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If your beer is less carbed then you're doing something different or you are not waiting long enough for your beer to be carbed.

Are you comparing higher gravity beers that take longer to carb and condition with lower grav beers?
I could suggest stressed yeast in any way or temperature drop after bottling.

Cheers from Italy!
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Old 10-14-2012, 09:22 PM   #364
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Wow! I just got done reading this thread in it's entirety, lots of good stuff. Due to this thread, I'm going to leave the Cream Ale I brewed yesterday on my fermenter bucket for a whole month before bottling.

I've only been home brewing since last April and I'm drinking some of mine right now. Until yesterday, I've always "followed the directions" whether it be the instruction sheet that came with the NB extract kit or the John Palmer on-line or paper book. So far, all my home brew has been anywhere near being "clear"; in fact, it's fair to say that it's pretty cloudy. Starting with the Cream Ale from yesterday, I'm going to see if the four week on primary will help or solve that problem.

Thanks for the good information, I appreciate it!

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Old 10-28-2012, 03:58 PM   #365
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Well, I haven't read through this entire thread but I was wondering about open fermentations and racking to a secondary? I like the simplicity of open fermentations but it seems like a transfer is necessary, unless perhaps I brew small batches and just drink them after a few days of fermentation?

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Old 10-28-2012, 05:05 PM   #366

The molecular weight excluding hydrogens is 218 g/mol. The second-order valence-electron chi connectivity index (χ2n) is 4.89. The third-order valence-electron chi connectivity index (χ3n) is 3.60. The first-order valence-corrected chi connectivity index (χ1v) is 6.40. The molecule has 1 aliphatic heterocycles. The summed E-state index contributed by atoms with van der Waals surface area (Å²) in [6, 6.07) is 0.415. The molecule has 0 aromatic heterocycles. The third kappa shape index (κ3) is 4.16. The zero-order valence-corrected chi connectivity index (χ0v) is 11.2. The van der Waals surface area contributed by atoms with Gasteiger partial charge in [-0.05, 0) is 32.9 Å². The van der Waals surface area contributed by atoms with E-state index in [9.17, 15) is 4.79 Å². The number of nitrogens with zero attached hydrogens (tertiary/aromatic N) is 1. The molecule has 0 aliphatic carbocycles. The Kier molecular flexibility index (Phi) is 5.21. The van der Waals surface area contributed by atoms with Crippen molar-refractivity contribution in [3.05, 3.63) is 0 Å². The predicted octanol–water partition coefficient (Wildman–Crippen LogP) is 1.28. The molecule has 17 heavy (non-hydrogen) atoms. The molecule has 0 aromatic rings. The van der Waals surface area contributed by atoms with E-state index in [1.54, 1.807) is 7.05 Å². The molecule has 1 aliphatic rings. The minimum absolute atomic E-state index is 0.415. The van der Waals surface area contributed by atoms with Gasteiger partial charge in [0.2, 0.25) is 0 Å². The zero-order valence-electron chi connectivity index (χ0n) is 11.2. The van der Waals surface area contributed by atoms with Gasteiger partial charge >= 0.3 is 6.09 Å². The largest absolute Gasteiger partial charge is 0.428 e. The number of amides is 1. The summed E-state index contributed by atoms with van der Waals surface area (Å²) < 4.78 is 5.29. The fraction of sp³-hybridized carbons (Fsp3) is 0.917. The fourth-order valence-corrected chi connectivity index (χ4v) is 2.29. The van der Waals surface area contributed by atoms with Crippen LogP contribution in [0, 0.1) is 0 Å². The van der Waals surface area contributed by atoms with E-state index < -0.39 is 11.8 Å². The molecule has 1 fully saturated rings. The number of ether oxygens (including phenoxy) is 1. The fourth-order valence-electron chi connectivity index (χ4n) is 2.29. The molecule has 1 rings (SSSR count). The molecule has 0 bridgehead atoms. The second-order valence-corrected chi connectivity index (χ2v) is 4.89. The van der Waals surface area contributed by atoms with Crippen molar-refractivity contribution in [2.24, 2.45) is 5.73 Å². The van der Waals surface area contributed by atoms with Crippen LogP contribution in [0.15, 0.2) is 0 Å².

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Or just cover your fermenter once the krausen has dropped.

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Old 10-28-2012, 06:06 PM   #367
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Or just cover your fermenter once the krausen has dropped.
Do you think I would need an airlock? Or should I just seal the bucket, wait a few more days and then drink?
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Old 10-28-2012, 08:00 PM   #368
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Do you think I would need an airlock? Or should I just seal the bucket, wait a few more days and then drink?
Well, I'd wait more than a few more days, but I don't know how long a time we're talking about. The few times I tried open fermentation, after the krausen had fallen (about 5 days IIRC) I put a lid with an airlock on the fermenter and waited another couple weeks.
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Old 10-30-2012, 08:51 PM   #369
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Just got through reading the entire 37 page thread, lots of great information. I have always used a secondary and know I just need to take the leap and go right into the keg but the thing that is stopping me is that after each secondary I seem to have a layer of trub that I wash out of the Better Bottle. In my mind I think that if I don't secondary this layer of trub goes right into the keg. After I finish a keg there is always a bit of solids in the bottom but not as much as in the secondary. If I don't secondary would I just end up pulling all of the trub out on the first pint and basically end up in the same place thus eliminating my need for a secondary?

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Old 10-30-2012, 10:52 PM   #370
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In my mind I think that if I don't secondary this layer of trub goes right into the keg.
The idea is to keep the beer into the primary longer than you would do if you were to do the secondary. This to let what you would find into the secondary drop on the bottom of the primary.

Cheers from Italy!